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Life lessons from Randy

You cannot change the cards you are dealt. Just how you play the hand.
Randy Pausch

I have written about Randy Pausch a few times in my blog. I feel as though he is a personal acquaintance yet I have never met this man and I never will.

For months a daily ritual of mine has been to check Randy’s health update web page. I needed to know what was happening to him and how his battle to stay alive was progressing. Since I first watched Randy give his now famous lecture last September I have felt connected to him even though he was a total stranger living on the other side of the world. At this moment I’m sitting here wondering how this happened and why?

The viral nature of the Internet has a part to play. However, I believe Randy connected with so many people because of his ability to tell stories rather than actually ‘lecture’ and tell us what to do and how to do it. He talked to his audience in a way that most of us could relate to. Randy told personal stories, intentionally told from the heart and we became engaged through the power of emotion. As we listened we questioned what all of this had to do with our own lives and in this way we became part of the story. Randy was able to connect with his audience on a human level because his story could be anyone’s story and this made us all sit up and take notice.

There was also an element of the unexpected in Randy’s last lecture. This noted academic chose to talk about life lessons as opposed to talking about his various academic and professional achievements or his visions for the future for his area of expertise. Randy had a plan and our reaction was an added bonus.

These lectures are routinely videotaped. I knew what I was doing that day. Under the ruse of giving an academic lecture, I was trying to put myself in a bottle what would one day wash up on the beach for my children. If I were a painter, I would have painted for them. If I were a musician, I would have composed music. But I am a lecturer. So I lectured.

I lectured about the joy of life, about how much I appreciated life, even with so little of my own left. I talked about honesty, integrity, gratitude, and other things I held dear. And I tried very hard not to be boring.
Source: Randy Pausch with Jeffrey Zaslow in The Last Lecture, page x.

After listening to Randy’s various talks and reading his book I learnt about a man who had dreams; who loved, lived and knew how to have fun; who made mistakes and learnt from them; who set about achieving his dreams; who inspired others to be more; who pushed himself; who taught with his heart as well as his head; who believed in others and their abilities; and who believed every single minute of his life and every experience was all worth it even when facing his imminent death.

For a while now I sensed that Randy’s health was on the decline. You didn’t have to be particularly brilliant to work this out; he hadn’t made an entry in his update page since 26 June and the medical data he had posted painted a grim picture. Yet every day I continued to check his web site and every day there was nothing new there. Then last night this message appeared:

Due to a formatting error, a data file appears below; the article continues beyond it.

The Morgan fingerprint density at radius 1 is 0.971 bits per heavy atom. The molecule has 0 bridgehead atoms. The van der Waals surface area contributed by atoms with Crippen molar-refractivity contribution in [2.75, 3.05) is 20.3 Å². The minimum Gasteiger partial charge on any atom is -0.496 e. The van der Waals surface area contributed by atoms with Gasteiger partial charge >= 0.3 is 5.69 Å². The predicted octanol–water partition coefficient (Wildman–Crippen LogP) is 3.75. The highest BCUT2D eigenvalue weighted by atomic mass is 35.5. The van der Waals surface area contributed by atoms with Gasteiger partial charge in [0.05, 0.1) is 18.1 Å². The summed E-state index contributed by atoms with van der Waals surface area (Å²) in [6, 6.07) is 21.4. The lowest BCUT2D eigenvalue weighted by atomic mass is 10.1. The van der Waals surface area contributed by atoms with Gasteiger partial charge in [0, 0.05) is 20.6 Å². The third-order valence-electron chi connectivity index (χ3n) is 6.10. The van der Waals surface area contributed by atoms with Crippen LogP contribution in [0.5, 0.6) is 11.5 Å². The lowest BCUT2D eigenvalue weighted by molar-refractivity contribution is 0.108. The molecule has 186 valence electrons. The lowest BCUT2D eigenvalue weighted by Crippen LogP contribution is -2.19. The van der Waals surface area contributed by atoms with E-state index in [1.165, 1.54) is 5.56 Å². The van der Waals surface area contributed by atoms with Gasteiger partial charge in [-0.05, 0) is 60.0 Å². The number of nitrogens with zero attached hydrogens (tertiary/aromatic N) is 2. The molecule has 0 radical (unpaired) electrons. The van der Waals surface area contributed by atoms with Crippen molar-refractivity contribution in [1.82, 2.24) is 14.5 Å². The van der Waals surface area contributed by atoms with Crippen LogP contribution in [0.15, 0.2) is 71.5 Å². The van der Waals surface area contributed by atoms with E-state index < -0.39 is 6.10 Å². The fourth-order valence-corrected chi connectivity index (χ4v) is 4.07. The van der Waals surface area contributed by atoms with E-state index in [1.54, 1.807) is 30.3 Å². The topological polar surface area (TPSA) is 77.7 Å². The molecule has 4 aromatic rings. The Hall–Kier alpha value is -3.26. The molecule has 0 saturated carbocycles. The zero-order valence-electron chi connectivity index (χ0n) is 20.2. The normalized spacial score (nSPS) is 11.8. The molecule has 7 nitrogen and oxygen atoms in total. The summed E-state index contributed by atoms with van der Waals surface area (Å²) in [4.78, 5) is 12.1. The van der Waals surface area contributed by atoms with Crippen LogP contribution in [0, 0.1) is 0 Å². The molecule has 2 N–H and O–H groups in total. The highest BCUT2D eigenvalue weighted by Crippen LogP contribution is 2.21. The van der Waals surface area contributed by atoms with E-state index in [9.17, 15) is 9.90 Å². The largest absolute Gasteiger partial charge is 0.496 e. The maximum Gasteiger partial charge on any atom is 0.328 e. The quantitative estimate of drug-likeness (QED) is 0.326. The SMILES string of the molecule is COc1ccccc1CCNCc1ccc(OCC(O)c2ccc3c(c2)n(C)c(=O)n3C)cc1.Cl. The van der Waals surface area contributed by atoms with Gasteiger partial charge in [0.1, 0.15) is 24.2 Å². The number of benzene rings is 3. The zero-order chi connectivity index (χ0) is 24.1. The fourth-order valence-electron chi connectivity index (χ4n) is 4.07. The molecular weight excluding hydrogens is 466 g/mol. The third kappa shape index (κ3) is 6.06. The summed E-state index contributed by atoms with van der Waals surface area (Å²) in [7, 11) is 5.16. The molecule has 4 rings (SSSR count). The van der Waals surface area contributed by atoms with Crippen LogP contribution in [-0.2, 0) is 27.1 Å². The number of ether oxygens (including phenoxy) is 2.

July 24th, 2008: The cancer is progressing
A biopsy last week revealed that the cancer has progressed further than we had thought from recent PET scans. Since last week, Randy has also taken a step down and is much sicker than he had been. He’s now enrolled in hospice. He’s no longer able to post here so I’m a friend posting on his behalf because we know that many folks are watching this space for updates.

And this morning:

July 25th, 2008
Randy died this morning of complications from pancreatic cancer.

I feel incredibly sad at this moment.

Life is full of sad and incredibly unfair situations and moments. It seems so wrong that someone in their prime is taken away. On the other hand look at what Randy offered us and what we have all gained.

I do wonder though whether Randy would have said what he did if he didn’t know he was dying. Would his message have been different if his situation was different? Also, would we have listened to the same extent if he wasn’t dying; if the hypothetical hadn’t been real? We seem to learn the greatest amount during times when life is challenging us in some way.

Thank you Randy for teaching me the importance of dreams and dreaming. It is never to late too start dreaming and striving to make these a reality.

Pausch1968
Randy daydreaming, circa 1968

This all began when a man was faced with answering the question: What would you say if you knew you were going to die and had a chance to sum up everything that was most important to you?

What would you say? What would you do?

The lesson for all of us is to work this out and act. Don’t wait. Life is short and every day is a gift that we take so for granted; that is until something happens and often this is too late! Life is to be lived. We only have one go at it. This is so easy to forget.

I know from personal experience that this isn’t easy to put into practice. At the very least be thankful for what you have because no matter how bad thing may seem for you there is always someone out there worse off than you.

Make today count. You could start by setting yourself up with a SuperViva life list.

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